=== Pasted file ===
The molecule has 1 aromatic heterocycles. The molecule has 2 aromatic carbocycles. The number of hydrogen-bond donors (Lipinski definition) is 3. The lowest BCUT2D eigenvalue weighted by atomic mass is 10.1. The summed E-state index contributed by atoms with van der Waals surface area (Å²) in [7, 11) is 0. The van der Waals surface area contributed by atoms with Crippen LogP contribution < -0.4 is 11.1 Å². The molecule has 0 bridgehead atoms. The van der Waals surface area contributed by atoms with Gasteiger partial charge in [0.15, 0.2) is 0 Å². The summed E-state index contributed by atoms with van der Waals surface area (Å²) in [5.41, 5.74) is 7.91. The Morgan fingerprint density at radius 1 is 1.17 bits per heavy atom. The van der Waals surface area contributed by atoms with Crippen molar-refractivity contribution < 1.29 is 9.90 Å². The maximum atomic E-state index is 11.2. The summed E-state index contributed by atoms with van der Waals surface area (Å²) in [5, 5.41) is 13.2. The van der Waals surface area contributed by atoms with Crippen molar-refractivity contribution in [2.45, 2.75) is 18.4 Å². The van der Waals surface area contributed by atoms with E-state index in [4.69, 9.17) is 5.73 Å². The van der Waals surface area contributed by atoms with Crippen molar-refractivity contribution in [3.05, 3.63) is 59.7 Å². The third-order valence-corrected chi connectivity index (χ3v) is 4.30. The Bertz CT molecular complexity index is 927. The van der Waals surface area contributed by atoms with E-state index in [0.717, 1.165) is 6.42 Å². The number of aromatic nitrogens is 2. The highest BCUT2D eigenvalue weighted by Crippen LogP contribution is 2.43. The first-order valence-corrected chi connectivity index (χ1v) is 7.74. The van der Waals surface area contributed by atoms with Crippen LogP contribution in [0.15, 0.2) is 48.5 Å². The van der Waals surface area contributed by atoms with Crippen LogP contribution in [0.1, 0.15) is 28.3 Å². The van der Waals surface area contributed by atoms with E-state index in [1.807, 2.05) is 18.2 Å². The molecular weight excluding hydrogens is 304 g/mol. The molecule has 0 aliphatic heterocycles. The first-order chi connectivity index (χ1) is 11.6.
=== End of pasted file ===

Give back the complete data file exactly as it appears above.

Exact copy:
The molecule has 1 aromatic heterocycles. The molecule has 2 aromatic carbocycles. The number of hydrogen-bond donors (Lipinski definition) is 3. The lowest BCUT2D eigenvalue weighted by atomic mass is 10.1. The summed E-state index contributed by atoms with van der Waals surface area (Å²) in [7, 11) is 0. The van der Waals surface area contributed by atoms with Crippen LogP contribution < -0.4 is 11.1 Å². The molecule has 0 bridgehead atoms. The van der Waals surface area contributed by atoms with Gasteiger partial charge in [0.15, 0.2) is 0 Å². The summed E-state index contributed by atoms with van der Waals surface area (Å²) in [5.41, 5.74) is 7.91. The Morgan fingerprint density at radius 1 is 1.17 bits per heavy atom. The van der Waals surface area contributed by atoms with Crippen molar-refractivity contribution < 1.29 is 9.90 Å². The maximum atomic E-state index is 11.2. The summed E-state index contributed by atoms with van der Waals surface area (Å²) in [5, 5.41) is 13.2. The van der Waals surface area contributed by atoms with Crippen molar-refractivity contribution in [2.45, 2.75) is 18.4 Å². The van der Waals surface area contributed by atoms with E-state index in [4.69, 9.17) is 5.73 Å². The van der Waals surface area contributed by atoms with Crippen molar-refractivity contribution in [3.05, 3.63) is 59.7 Å². The third-order valence-corrected chi connectivity index (χ3v) is 4.30. The Bertz CT molecular complexity index is 927. The van der Waals surface area contributed by atoms with E-state index in [0.717, 1.165) is 6.42 Å². The number of aromatic nitrogens is 2. The highest BCUT2D eigenvalue weighted by Crippen LogP contribution is 2.43. The first-order valence-corrected chi connectivity index (χ1v) is 7.74. The van der Waals surface area contributed by atoms with Crippen LogP contribution in [0.15, 0.2) is 48.5 Å². The van der Waals surface area contributed by atoms with Crippen LogP contribution in [0.1, 0.15) is 28.3 Å². The van der Waals surface area contributed by atoms with E-state index in [1.807, 2.05) is 18.2 Å². The molecular weight excluding hydrogens is 304 g/mol. The molecule has 0 aliphatic heterocycles. The first-order chi connectivity index (χ1) is 11.6.